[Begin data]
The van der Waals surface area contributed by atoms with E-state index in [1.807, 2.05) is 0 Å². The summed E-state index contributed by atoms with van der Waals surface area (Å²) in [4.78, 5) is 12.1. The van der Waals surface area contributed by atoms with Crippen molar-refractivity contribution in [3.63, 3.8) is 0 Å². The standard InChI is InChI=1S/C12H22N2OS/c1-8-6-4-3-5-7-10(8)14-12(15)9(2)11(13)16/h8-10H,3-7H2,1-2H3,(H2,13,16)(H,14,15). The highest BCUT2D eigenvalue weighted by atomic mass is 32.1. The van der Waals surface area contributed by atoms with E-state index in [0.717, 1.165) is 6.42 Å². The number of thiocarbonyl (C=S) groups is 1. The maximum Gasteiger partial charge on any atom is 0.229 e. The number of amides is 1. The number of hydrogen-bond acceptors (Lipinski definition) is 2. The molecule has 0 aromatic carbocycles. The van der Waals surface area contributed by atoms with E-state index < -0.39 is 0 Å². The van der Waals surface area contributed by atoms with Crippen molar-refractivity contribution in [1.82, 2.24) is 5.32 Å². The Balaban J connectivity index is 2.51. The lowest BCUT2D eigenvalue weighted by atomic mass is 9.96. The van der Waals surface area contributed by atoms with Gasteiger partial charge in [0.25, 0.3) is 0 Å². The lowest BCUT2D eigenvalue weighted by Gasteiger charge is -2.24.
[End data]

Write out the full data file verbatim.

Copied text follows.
The van der Waals surface area contributed by atoms with E-state index in [1.807, 2.05) is 0 Å². The summed E-state index contributed by atoms with van der Waals surface area (Å²) in [4.78, 5) is 12.1. The van der Waals surface area contributed by atoms with Crippen molar-refractivity contribution in [3.63, 3.8) is 0 Å². The standard InChI is InChI=1S/C12H22N2OS/c1-8-6-4-3-5-7-10(8)14-12(15)9(2)11(13)16/h8-10H,3-7H2,1-2H3,(H2,13,16)(H,14,15). The highest BCUT2D eigenvalue weighted by atomic mass is 32.1. The van der Waals surface area contributed by atoms with E-state index in [0.717, 1.165) is 6.42 Å². The number of thiocarbonyl (C=S) groups is 1. The maximum Gasteiger partial charge on any atom is 0.229 e. The number of amides is 1. The number of hydrogen-bond acceptors (Lipinski definition) is 2. The molecule has 0 aromatic carbocycles. The van der Waals surface area contributed by atoms with E-state index < -0.39 is 0 Å². The van der Waals surface area contributed by atoms with Crippen molar-refractivity contribution in [1.82, 2.24) is 5.32 Å². The Balaban J connectivity index is 2.51. The lowest BCUT2D eigenvalue weighted by atomic mass is 9.96. The van der Waals surface area contributed by atoms with Gasteiger partial charge in [0.25, 0.3) is 0 Å². The lowest BCUT2D eigenvalue weighted by Gasteiger charge is -2.24.